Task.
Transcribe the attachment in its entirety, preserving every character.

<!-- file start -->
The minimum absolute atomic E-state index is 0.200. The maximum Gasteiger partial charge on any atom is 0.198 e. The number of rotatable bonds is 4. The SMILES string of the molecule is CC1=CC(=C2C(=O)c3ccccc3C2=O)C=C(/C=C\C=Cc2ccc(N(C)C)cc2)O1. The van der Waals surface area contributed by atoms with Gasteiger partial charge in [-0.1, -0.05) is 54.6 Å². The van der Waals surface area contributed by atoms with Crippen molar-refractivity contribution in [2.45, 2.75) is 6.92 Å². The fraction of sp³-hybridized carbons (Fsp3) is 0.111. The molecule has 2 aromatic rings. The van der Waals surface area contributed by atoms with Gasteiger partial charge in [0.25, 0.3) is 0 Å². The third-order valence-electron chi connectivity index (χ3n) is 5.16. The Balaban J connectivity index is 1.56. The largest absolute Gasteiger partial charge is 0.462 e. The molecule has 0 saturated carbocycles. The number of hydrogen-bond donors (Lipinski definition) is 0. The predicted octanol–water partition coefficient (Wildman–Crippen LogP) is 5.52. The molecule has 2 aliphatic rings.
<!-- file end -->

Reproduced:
The minimum absolute atomic E-state index is 0.200. The maximum Gasteiger partial charge on any atom is 0.198 e. The number of rotatable bonds is 4. The SMILES string of the molecule is CC1=CC(=C2C(=O)c3ccccc3C2=O)C=C(/C=C\C=Cc2ccc(N(C)C)cc2)O1. The van der Waals surface area contributed by atoms with Gasteiger partial charge in [-0.1, -0.05) is 54.6 Å². The van der Waals surface area contributed by atoms with Crippen molar-refractivity contribution in [2.45, 2.75) is 6.92 Å². The fraction of sp³-hybridized carbons (Fsp3) is 0.111. The molecule has 2 aromatic rings. The van der Waals surface area contributed by atoms with Gasteiger partial charge in [0.25, 0.3) is 0 Å². The third-order valence-electron chi connectivity index (χ3n) is 5.16. The Balaban J connectivity index is 1.56. The largest absolute Gasteiger partial charge is 0.462 e. The molecule has 0 saturated carbocycles. The number of hydrogen-bond donors (Lipinski definition) is 0. The predicted octanol–water partition coefficient (Wildman–Crippen LogP) is 5.52. The molecule has 2 aliphatic rings.